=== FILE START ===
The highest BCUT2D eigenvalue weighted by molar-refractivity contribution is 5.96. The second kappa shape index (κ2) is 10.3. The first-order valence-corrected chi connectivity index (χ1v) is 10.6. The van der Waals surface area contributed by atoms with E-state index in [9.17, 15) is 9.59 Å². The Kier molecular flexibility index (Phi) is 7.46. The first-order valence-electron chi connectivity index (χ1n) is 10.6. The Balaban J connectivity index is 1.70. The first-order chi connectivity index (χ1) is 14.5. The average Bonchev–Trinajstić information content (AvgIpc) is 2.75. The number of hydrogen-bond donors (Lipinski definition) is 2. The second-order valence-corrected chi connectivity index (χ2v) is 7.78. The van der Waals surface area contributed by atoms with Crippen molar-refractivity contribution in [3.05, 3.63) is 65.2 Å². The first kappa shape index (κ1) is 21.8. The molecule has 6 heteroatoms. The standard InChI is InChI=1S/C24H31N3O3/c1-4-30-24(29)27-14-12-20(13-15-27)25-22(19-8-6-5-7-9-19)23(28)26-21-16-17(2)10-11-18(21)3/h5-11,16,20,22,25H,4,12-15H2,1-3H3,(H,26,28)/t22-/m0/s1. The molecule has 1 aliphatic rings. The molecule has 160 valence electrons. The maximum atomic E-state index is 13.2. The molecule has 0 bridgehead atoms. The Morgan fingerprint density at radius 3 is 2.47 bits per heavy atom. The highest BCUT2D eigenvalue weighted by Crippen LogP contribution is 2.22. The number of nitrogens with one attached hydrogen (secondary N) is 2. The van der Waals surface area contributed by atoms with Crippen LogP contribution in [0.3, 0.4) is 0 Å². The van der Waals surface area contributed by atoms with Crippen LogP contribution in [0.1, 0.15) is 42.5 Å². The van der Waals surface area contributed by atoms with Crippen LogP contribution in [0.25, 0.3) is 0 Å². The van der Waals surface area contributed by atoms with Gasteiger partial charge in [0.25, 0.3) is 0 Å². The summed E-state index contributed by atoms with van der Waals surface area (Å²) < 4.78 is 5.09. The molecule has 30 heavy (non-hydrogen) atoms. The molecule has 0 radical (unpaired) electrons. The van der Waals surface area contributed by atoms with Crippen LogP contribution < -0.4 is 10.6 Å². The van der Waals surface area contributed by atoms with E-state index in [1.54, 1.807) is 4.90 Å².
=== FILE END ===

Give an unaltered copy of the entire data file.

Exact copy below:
The highest BCUT2D eigenvalue weighted by molar-refractivity contribution is 5.96. The second kappa shape index (κ2) is 10.3. The first-order valence-corrected chi connectivity index (χ1v) is 10.6. The van der Waals surface area contributed by atoms with E-state index in [9.17, 15) is 9.59 Å². The Kier molecular flexibility index (Phi) is 7.46. The first-order valence-electron chi connectivity index (χ1n) is 10.6. The Balaban J connectivity index is 1.70. The first-order chi connectivity index (χ1) is 14.5. The average Bonchev–Trinajstić information content (AvgIpc) is 2.75. The number of hydrogen-bond donors (Lipinski definition) is 2. The second-order valence-corrected chi connectivity index (χ2v) is 7.78. The van der Waals surface area contributed by atoms with Crippen molar-refractivity contribution in [3.05, 3.63) is 65.2 Å². The first kappa shape index (κ1) is 21.8. The molecule has 6 heteroatoms. The standard InChI is InChI=1S/C24H31N3O3/c1-4-30-24(29)27-14-12-20(13-15-27)25-22(19-8-6-5-7-9-19)23(28)26-21-16-17(2)10-11-18(21)3/h5-11,16,20,22,25H,4,12-15H2,1-3H3,(H,26,28)/t22-/m0/s1. The molecule has 1 aliphatic rings. The molecule has 160 valence electrons. The maximum atomic E-state index is 13.2. The molecule has 0 bridgehead atoms. The Morgan fingerprint density at radius 3 is 2.47 bits per heavy atom. The highest BCUT2D eigenvalue weighted by Crippen LogP contribution is 2.22. The number of nitrogens with one attached hydrogen (secondary N) is 2. The van der Waals surface area contributed by atoms with Crippen LogP contribution in [0.3, 0.4) is 0 Å². The van der Waals surface area contributed by atoms with Crippen LogP contribution in [0.1, 0.15) is 42.5 Å². The van der Waals surface area contributed by atoms with Crippen LogP contribution in [0.25, 0.3) is 0 Å². The van der Waals surface area contributed by atoms with Gasteiger partial charge in [0.25, 0.3) is 0 Å². The summed E-state index contributed by atoms with van der Waals surface area (Å²) < 4.78 is 5.09. The molecule has 30 heavy (non-hydrogen) atoms. The molecule has 0 radical (unpaired) electrons. The van der Waals surface area contributed by atoms with Crippen LogP contribution < -0.4 is 10.6 Å². The van der Waals surface area contributed by atoms with E-state index in [1.54, 1.807) is 4.90 Å².